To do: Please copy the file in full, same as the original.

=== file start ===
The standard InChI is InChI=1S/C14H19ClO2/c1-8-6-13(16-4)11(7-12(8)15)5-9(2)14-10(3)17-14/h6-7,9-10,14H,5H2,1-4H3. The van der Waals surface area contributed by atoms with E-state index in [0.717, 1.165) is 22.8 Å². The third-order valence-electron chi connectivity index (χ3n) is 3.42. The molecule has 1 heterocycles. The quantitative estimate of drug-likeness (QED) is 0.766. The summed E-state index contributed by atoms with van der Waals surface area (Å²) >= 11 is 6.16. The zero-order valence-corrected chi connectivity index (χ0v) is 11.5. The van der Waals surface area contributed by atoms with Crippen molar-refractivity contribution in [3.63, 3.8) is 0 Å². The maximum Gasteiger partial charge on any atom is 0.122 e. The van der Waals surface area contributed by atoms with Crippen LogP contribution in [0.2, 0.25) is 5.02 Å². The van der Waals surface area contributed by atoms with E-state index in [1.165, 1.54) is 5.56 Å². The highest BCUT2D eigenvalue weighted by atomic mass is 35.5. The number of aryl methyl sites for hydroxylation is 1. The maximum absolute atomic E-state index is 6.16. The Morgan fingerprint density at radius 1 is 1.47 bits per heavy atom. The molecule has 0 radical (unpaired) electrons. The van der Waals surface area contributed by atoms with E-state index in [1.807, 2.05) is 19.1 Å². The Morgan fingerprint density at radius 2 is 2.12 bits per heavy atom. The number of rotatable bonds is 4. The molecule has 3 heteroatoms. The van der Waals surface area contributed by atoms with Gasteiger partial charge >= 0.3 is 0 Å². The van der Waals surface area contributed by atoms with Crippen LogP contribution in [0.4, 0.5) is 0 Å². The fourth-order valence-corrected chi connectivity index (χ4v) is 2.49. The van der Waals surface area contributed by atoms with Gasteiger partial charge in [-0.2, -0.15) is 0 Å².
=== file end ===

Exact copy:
The standard InChI is InChI=1S/C14H19ClO2/c1-8-6-13(16-4)11(7-12(8)15)5-9(2)14-10(3)17-14/h6-7,9-10,14H,5H2,1-4H3. The van der Waals surface area contributed by atoms with E-state index in [0.717, 1.165) is 22.8 Å². The third-order valence-electron chi connectivity index (χ3n) is 3.42. The molecule has 1 heterocycles. The quantitative estimate of drug-likeness (QED) is 0.766. The summed E-state index contributed by atoms with van der Waals surface area (Å²) >= 11 is 6.16. The zero-order valence-corrected chi connectivity index (χ0v) is 11.5. The van der Waals surface area contributed by atoms with Crippen molar-refractivity contribution in [3.63, 3.8) is 0 Å². The maximum Gasteiger partial charge on any atom is 0.122 e. The van der Waals surface area contributed by atoms with Crippen LogP contribution in [0.2, 0.25) is 5.02 Å². The van der Waals surface area contributed by atoms with E-state index in [1.165, 1.54) is 5.56 Å². The highest BCUT2D eigenvalue weighted by atomic mass is 35.5. The number of aryl methyl sites for hydroxylation is 1. The maximum absolute atomic E-state index is 6.16. The Morgan fingerprint density at radius 1 is 1.47 bits per heavy atom. The molecule has 0 radical (unpaired) electrons. The van der Waals surface area contributed by atoms with E-state index in [1.807, 2.05) is 19.1 Å². The Morgan fingerprint density at radius 2 is 2.12 bits per heavy atom. The number of rotatable bonds is 4. The molecule has 3 heteroatoms. The van der Waals surface area contributed by atoms with Gasteiger partial charge >= 0.3 is 0 Å². The van der Waals surface area contributed by atoms with Crippen LogP contribution in [0.4, 0.5) is 0 Å². The fourth-order valence-corrected chi connectivity index (χ4v) is 2.49. The van der Waals surface area contributed by atoms with Gasteiger partial charge in [-0.2, -0.15) is 0 Å².